This statement of law is based upon a number of decisions of the English Courts. One of these is Rodriguez v. Speyer Bros., 1919 AC 59 where at p. 68 it has been observed:
    "When a debt due to a firm is got in no partner has any definite share or interest in that debt; his right is merely to have the money so received applied, together with the other assets, in discharging the liabilities of the firm, and to receive his share of any surplus there may be when the liquidation has been completed."
No doubt this decision was subsequent to the enactment of the English Partnership Act of 1890. Even in several earlier cases, as for instance, Darby v. Darby, (1856) 61 ER 992 the same view has been expressed. That was a case where two persons purchased lands on a joint speculation with their joint monies for the purpose of converting them into building plots and reselling them at a profit or loss. It was held by Kindersley V. C. that there was a conversion of the property purchased out and out and upon the death of one of the partners his share in the part of the unrealised estate passed to his personal representatives. After examining the earlier cases the learned Vice-Chancellor observed at p. 995:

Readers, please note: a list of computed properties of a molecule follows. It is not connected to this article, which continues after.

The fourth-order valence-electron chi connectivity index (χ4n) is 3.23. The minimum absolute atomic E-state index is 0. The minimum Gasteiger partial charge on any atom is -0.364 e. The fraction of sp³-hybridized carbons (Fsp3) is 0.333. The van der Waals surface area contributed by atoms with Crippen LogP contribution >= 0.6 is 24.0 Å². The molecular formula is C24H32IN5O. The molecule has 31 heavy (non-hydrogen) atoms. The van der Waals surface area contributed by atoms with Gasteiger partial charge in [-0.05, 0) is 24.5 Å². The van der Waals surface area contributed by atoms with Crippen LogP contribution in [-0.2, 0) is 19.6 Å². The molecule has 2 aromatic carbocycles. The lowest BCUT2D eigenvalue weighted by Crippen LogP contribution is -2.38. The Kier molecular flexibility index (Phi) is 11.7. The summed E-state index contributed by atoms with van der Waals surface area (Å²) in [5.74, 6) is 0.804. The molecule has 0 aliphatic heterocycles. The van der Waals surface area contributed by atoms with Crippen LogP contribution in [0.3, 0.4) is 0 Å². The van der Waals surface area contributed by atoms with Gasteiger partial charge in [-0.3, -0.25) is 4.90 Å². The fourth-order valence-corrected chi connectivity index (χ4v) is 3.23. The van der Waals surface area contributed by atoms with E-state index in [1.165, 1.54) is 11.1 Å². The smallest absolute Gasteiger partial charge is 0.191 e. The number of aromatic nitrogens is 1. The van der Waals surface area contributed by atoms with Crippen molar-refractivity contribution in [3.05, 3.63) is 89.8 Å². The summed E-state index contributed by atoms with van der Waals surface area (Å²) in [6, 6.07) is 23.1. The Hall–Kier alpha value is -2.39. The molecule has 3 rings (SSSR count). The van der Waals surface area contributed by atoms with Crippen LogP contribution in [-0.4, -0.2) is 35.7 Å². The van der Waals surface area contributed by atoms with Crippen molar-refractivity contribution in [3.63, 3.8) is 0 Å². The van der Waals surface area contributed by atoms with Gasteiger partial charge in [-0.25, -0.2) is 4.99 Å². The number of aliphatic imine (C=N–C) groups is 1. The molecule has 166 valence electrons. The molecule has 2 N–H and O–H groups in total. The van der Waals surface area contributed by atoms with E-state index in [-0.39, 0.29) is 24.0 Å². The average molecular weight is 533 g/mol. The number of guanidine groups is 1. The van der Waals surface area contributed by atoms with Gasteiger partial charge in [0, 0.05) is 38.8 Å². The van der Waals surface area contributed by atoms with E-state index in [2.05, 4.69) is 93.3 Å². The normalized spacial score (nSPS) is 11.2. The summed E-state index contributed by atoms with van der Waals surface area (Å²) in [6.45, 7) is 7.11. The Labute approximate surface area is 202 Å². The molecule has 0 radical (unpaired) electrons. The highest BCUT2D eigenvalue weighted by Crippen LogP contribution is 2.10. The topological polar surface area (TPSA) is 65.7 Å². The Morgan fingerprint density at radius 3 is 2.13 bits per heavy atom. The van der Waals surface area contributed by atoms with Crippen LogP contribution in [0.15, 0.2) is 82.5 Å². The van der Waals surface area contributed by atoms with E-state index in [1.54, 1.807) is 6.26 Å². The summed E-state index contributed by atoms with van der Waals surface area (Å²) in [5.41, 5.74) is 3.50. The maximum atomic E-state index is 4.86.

"The result then of the authorities may be this stated: Lord Thurlow was of opinion that a special contract was necessary to convert the land into personality; and Sir W. Grant followed that decision. Lord Eldon on more than one occasion strongly expressed his opinion that Lord Thurlow's decision was wrong. Sir J. Leach clearly decided in three cases that there was conversion out and out; and Sir L. Shadwell, in the last case before him clearly decided in the same way. That is the state of the authorities.
Now it appears to me that, irrespective of authority, and looking at the matter with reference to principles well established in this Court, if partners purchase land merely for the purpose of their trade, and pay for it out of the partnership property, that transaction makes the property personalty, and effect a conversion out and out."
He then observed: